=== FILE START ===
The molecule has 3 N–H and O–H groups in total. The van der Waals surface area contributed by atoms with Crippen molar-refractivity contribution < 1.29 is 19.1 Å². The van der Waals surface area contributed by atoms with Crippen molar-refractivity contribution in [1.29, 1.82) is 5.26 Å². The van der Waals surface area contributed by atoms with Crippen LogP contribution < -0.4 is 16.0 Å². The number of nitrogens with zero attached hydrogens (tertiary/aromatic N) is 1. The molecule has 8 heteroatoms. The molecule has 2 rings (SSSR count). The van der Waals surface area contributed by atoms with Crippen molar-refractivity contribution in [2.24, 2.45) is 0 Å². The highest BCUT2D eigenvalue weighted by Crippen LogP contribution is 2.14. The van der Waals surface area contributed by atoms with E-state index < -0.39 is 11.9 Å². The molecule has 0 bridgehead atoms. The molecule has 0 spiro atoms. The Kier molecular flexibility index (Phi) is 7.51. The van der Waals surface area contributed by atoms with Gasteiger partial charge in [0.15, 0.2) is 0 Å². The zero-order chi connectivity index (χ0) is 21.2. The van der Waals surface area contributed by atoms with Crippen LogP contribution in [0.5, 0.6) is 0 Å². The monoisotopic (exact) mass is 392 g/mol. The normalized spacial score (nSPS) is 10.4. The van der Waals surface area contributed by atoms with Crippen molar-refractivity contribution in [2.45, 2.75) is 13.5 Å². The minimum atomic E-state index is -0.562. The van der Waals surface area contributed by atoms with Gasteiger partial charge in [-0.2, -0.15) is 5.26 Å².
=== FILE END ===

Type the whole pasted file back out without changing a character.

The molecule has 3 N–H and O–H groups in total. The van der Waals surface area contributed by atoms with Crippen molar-refractivity contribution < 1.29 is 19.1 Å². The van der Waals surface area contributed by atoms with Crippen molar-refractivity contribution in [1.29, 1.82) is 5.26 Å². The van der Waals surface area contributed by atoms with Crippen LogP contribution < -0.4 is 16.0 Å². The number of nitrogens with zero attached hydrogens (tertiary/aromatic N) is 1. The molecule has 8 heteroatoms. The molecule has 2 rings (SSSR count). The van der Waals surface area contributed by atoms with Crippen molar-refractivity contribution in [2.24, 2.45) is 0 Å². The highest BCUT2D eigenvalue weighted by Crippen LogP contribution is 2.14. The van der Waals surface area contributed by atoms with E-state index < -0.39 is 11.9 Å². The molecule has 0 bridgehead atoms. The molecule has 0 spiro atoms. The Kier molecular flexibility index (Phi) is 7.51. The van der Waals surface area contributed by atoms with Gasteiger partial charge in [0.15, 0.2) is 0 Å². The zero-order chi connectivity index (χ0) is 21.2. The van der Waals surface area contributed by atoms with Crippen LogP contribution in [0.5, 0.6) is 0 Å². The monoisotopic (exact) mass is 392 g/mol. The normalized spacial score (nSPS) is 10.4. The van der Waals surface area contributed by atoms with Crippen molar-refractivity contribution in [2.45, 2.75) is 13.5 Å². The minimum atomic E-state index is -0.562. The van der Waals surface area contributed by atoms with Gasteiger partial charge in [-0.2, -0.15) is 5.26 Å².